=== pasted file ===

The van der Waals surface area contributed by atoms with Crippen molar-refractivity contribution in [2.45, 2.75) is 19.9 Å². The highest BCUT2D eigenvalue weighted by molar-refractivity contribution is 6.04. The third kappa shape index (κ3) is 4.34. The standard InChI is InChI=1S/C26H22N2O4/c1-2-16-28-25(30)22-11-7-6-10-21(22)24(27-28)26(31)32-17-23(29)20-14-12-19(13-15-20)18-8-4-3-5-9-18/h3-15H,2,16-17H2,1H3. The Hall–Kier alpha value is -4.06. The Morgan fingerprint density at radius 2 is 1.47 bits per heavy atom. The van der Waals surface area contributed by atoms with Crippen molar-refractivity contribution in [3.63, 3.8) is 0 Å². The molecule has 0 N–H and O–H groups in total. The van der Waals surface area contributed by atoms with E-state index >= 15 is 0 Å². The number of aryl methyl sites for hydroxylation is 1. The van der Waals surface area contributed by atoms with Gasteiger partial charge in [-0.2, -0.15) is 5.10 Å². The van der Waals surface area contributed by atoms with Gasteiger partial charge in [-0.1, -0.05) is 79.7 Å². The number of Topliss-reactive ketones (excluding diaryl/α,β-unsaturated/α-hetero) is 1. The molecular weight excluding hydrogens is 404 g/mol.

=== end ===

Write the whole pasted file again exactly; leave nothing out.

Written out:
The van der Waals surface area contributed by atoms with Crippen molar-refractivity contribution in [2.45, 2.75) is 19.9 Å². The highest BCUT2D eigenvalue weighted by molar-refractivity contribution is 6.04. The third kappa shape index (κ3) is 4.34. The standard InChI is InChI=1S/C26H22N2O4/c1-2-16-28-25(30)22-11-7-6-10-21(22)24(27-28)26(31)32-17-23(29)20-14-12-19(13-15-20)18-8-4-3-5-9-18/h3-15H,2,16-17H2,1H3. The Hall–Kier alpha value is -4.06. The Morgan fingerprint density at radius 2 is 1.47 bits per heavy atom. The van der Waals surface area contributed by atoms with Crippen molar-refractivity contribution in [3.63, 3.8) is 0 Å². The molecule has 0 N–H and O–H groups in total. The van der Waals surface area contributed by atoms with E-state index >= 15 is 0 Å². The number of aryl methyl sites for hydroxylation is 1. The van der Waals surface area contributed by atoms with Gasteiger partial charge in [-0.2, -0.15) is 5.10 Å². The van der Waals surface area contributed by atoms with Gasteiger partial charge in [-0.1, -0.05) is 79.7 Å². The number of Topliss-reactive ketones (excluding diaryl/α,β-unsaturated/α-hetero) is 1. The molecular weight excluding hydrogens is 404 g/mol.